Chapter 5 focuses on medium-term fiscal developments in the West Bank and Gaza. It first analyzes the fiscal challenges as well as opportunities arising from expected demographic dynamics. On the one hand, the chapter argues that a larger share of the population entering the workforce could create a window of opportunity for fiscal consolidation: the tax base would expand, and fewer school-aged children and retirees will require care in relation to the total population. The results from a simple accounting exercise and regression analysis support this point. On the other hand, the economy will have to grow significantly to absorb the additional labor without a reduction in real wages, and the right fiscal polices will have to be in place to allow these gains to materialize at all. For example, expenditure growth would have to be reined in, and expenditure priorities within the budget would have to be reconsidered to allow for greater social expenditures and higher contributions to capital investment. The chapter also discusses potential changes to the tax and trade regime, which can foster economic development.
Furthermore, Chapter 5 discusses the various tax policy options the PA would have if a customs border is established with Israel. Specifically, should the PA finally become fully responsible for collecting all of its revenue--which has not been the case under the current customs union--important issues in tax administration would have to be addressed. Finally, a permanent status agreement would also imply a permanent settlement of the refugee question, and subsequent migration. The resulting boost to population growth would amplify the demographic dividend mentioned above, but the challenges in terms of providing job opportunities and implementing growth-enhancing polices would also become even more pressing. In short, fiscal policy can be key in shaping the West Bank and Gaza's medium-term economic prospects. While potentially aided by demographic changes, the PA will have to follow good policies in order to confront the challenges of the next 10 years.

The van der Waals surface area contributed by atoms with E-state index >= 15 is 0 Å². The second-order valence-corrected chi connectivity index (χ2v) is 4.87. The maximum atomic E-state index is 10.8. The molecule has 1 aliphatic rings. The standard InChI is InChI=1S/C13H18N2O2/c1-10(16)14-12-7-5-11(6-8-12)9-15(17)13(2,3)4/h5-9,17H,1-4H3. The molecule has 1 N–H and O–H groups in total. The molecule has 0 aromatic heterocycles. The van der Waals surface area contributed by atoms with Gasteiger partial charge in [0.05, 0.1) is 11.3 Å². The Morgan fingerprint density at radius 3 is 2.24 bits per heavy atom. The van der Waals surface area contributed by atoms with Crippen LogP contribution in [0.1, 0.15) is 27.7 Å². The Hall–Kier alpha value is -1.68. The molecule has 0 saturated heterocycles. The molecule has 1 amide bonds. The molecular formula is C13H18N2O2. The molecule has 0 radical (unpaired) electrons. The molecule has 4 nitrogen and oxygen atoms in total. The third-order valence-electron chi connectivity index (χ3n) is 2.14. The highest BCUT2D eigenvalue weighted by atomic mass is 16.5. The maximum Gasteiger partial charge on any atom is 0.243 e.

In Chapter 6, the authors discuss the possible introduction of a Palestinian currency, an issue that has received some attention and will surely receive further attention in the future. It is noted, however, that the present system with three currencies (the new Israeli shequel, the Jordanian dinar, and the U.S. dollar) circulating freely works quite well, and has provided a good degree of stability. If it were decided to go ahead with the introduction of a Palestinian currency, the authors argue that the new currency would stand the greatest chance of success--in the sense of receiving highest degree of public acceptance--if it were introduced under a currency board arrangement and if the introduction followed reforms to strengthen fiscal management and bank supervision. The case for a currency board is based on the need to bestow the new currency with highest possible credibility. Palestinian economic policy institutions, including the Palestine Monetary Authority (PMA), are young and many of them are still in the process of establishing themselves. In such an environment, it would be unreasonable to expect the Palestinian public to have, from the onset, the same degree of confidence in a new, untested Palestinian currency as it has in the three currencies now circulating in the West Bank and Gaza unless there is a transparent and simple institutional framework that effectively constrains the scope for discretionary monetary policy. A currency board provides such a framework. Introducing a Palestinian currency under any other form of exchange rate regime is likely to lead to a slower transition to the new currency and to a higher degree of currency substitution. The case for a currency board rests more on the issue of credibility than on the usual trade-off between fixed and flexible exchange rates. Indeed, a fixed exchange rate under a currency board is not without risks. One key concern is the risk of overvaluation of the real exchange rate. This risk can be mitigated by the choice of anchor currency or currencies and by supportive macroeconomic and incomes policies. Strengthening the PA's fiscal policy management and the PMA's bank supervision capacity would help reduce the risk that domestic policies cause an overvaluation of the fixed exchange rate. Deciding on the appropriate anchor currency for the West Bank and Gaza is perhaps the single most important question, but also the most difficult one, and there is no obvious and easy solution. The problem of identifying an appropriate anchor currency in the wake of what might be a process of fundamental transformation of the Palestinian economy provides a further argument for waiting with the introduction of a currency, especially since the current system does not represent a restriction on the development of the Palestinian economy over the medium term.